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Posted By Paul Burch on 01/13/2008 9:29 AM
Chuck,
I used to use wood but the last one I did I used black PVC strips that the Split Jaw people are marketing.  I won't go back to wood.  Just glues togerher with standard PVC glue. The strips come in different sizes and are fairly cheap.   I know for the purists that wood is the way,but for longevity outdoors the PVC will last a long time.  Ckeck out their website.
Thanks for the heads-up on this one, which just might be the ideal solution for my particular needs.

--Ron in CC
 

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I started using Trex composite lumber (1/2 polyethelene bags & 1/2 saw dust) use for outdoor decking. The results are less than desirable. The saw dust asorbed moisture and small cross bracing pieces warped badly. This was because the composite lumber is extruded and forms a skin. When cut into pieces on the table saw, there is no more skin and the moisture can effect the saw dust. I have since swithed to pressure treated lumber as it was really available for 50 cents in the Home Depot cull bin. As for redwood and cedar it is not as readily available on the East coast. Cedar will turn grey with age. Redwood will not turn grey and will remain a redish brown. I have stained my Trex with ebony stain and I have stained the PT lumber with dark walnut. Try the link in my signature block to see miles of trestles.
 

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[url="http://1stclass.mylargescale.com/RonSenek/trestle.JPG"]http://1stclass.mylargescale.com/RonSenek/trestle.JPG[/url]

This trestle has been outside for ten years without any sealer of any kind.  Used cedar and redwood.
 

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Let us try the picture again.  This trestle has been outside about ten years with no stain applied.  Made out of cedar and redwood.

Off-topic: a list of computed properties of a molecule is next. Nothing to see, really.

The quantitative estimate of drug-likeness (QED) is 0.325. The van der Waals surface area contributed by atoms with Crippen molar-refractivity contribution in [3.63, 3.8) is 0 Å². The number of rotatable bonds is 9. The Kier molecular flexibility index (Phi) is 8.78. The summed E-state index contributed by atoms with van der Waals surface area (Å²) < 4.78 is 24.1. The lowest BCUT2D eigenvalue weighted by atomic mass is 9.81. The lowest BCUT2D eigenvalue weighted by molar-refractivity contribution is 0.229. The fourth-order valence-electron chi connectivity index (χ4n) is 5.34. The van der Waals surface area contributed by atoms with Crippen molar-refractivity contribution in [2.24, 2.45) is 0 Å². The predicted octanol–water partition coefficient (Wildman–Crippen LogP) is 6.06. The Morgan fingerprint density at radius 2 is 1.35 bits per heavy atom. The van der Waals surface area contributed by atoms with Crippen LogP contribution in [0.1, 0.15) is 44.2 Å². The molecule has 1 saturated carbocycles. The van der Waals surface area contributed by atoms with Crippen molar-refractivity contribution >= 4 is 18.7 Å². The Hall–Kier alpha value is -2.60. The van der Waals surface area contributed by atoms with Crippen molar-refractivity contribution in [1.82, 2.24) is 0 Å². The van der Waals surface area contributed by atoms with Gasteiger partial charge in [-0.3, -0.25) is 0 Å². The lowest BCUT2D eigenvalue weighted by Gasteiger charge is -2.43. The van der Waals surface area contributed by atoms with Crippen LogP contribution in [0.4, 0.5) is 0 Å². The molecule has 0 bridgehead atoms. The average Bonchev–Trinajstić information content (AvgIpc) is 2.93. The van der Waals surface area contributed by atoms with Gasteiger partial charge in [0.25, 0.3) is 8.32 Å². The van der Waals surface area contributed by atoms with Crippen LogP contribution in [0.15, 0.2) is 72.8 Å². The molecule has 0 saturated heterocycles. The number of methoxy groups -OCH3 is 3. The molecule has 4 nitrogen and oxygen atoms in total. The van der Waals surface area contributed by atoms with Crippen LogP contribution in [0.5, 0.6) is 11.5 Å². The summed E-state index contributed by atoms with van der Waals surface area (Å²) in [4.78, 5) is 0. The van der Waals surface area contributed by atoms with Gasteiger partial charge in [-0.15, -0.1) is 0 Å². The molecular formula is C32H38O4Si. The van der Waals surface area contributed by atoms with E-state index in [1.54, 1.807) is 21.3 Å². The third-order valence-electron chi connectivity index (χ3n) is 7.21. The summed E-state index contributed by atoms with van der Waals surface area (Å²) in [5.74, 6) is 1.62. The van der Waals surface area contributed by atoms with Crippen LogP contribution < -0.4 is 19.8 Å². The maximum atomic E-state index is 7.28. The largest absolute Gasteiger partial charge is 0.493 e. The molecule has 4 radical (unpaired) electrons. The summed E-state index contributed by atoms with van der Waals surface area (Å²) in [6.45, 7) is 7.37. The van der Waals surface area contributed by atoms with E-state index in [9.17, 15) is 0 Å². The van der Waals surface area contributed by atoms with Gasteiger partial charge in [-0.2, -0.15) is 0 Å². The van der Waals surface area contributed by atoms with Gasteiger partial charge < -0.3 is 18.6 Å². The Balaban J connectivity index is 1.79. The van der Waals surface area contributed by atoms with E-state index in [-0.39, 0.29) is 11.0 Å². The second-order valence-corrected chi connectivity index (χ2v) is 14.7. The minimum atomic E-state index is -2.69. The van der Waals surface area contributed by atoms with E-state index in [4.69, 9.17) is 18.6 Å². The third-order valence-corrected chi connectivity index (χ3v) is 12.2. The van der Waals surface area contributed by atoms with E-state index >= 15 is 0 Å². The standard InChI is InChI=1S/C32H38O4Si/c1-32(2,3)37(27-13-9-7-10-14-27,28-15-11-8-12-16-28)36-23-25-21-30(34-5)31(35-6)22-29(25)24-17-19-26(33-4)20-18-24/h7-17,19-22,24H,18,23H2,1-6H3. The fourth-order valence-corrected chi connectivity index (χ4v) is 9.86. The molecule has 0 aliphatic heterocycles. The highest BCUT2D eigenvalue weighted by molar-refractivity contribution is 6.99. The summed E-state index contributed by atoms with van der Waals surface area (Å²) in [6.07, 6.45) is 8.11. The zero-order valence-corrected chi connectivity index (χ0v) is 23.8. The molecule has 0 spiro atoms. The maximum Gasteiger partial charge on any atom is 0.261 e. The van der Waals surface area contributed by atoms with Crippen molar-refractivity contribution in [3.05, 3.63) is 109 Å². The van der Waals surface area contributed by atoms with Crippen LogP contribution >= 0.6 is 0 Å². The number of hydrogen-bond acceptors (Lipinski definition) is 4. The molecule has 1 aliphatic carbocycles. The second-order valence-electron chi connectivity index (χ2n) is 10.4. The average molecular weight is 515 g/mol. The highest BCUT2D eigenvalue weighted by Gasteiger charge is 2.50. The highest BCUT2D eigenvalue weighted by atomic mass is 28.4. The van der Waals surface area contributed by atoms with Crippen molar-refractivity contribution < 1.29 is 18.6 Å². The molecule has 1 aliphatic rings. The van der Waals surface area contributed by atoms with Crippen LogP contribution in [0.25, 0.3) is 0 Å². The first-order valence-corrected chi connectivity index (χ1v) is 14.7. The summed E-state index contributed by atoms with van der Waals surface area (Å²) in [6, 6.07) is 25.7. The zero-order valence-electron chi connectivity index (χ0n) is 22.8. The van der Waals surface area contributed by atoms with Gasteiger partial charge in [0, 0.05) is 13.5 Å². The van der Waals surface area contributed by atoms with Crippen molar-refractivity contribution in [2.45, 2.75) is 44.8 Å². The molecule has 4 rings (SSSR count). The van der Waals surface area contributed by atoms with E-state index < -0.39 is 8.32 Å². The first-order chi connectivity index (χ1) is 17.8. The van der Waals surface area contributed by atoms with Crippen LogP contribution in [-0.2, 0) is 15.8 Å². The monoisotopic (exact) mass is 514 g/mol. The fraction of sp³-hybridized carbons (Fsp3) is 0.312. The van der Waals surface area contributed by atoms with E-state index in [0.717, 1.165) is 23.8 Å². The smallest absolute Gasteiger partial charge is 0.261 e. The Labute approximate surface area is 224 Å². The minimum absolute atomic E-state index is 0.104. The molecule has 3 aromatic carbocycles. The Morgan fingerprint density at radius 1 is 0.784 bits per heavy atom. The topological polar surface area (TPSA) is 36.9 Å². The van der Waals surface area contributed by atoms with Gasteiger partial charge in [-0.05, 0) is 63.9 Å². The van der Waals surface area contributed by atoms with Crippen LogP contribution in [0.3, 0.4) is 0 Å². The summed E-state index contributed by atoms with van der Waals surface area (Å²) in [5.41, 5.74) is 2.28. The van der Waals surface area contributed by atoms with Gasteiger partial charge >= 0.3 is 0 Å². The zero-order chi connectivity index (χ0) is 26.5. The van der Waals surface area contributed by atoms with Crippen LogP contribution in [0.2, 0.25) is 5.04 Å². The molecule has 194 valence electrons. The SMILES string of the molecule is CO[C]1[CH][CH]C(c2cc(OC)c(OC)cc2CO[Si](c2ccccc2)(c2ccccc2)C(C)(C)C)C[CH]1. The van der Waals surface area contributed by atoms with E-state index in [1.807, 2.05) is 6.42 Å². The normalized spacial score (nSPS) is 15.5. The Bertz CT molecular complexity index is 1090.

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korm,
It is 1/2 by 1/2 with bracing being 1/4 by 1/8 also glued and nailed
 

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Chuck:

I wanted to reply sooner, but the new system wouldn't allow me to post a photo. The trestle that I'm building is built using cedar.

In your selection of lumber, try to find stock that has a very tight grain. I have been using the 1-1/2" x 1-1/2" balusters from Lowe's. Be a little picky in your selection and find the best in the pile, I went to four different stores to get the lumber that I needed. This material is normally # 1 clear and has a very tight grain. Besides being a stronger material it looks more like scale lumber. The photo below shows what I mean by a tight grain.   



 
               
 

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Posted By RGSSJD on 01/15/2008 9:03 AM


 The trestle that I'm building is built using cedar.

In your selection of lumber, try to find stock that has a very tight grain. I have been using the 1-1/2" x 1-1/2" balusters from Lowe's. Be a little picky in your selection and find the best in the pile, I went to four different stores to get the lumber that I needed. This material is normally # 1 clear and has a very tight grain. Besides being a stronger material it looks more like scale lumber. The photo below shows what I mean by a tight grain.   
               


Thanks for the great tip. I will be among those who will check this material out since we do have Lowes Stores in Anchorage--a mere 205 miles down the road.

--Ron in CC
 

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I'm modeling in 1.20 narrow gauge.









This trestle is a bit over a year old. Cheapest redwood fencing I could get at Lowes (11/16 x 6 x 72). Ripped down to 5/8 x 5/8 for the bents, 1/4 x 5/8 for the x braces. Trackwork is 1/2 x 1/2 redwood tomato stakes cut to 6 inch lenghs with 3/8 x 1/2 side rails. Chemically darkened with vinegar and steel wool. Joins are glued with Titebond III and nailed with 18 ga brads.



Hope that helps. More details here:



http://www.mylargescale.com/Features/BuildersLogs/tabid/66/EntryID/11/Default.aspx





Best,

TJ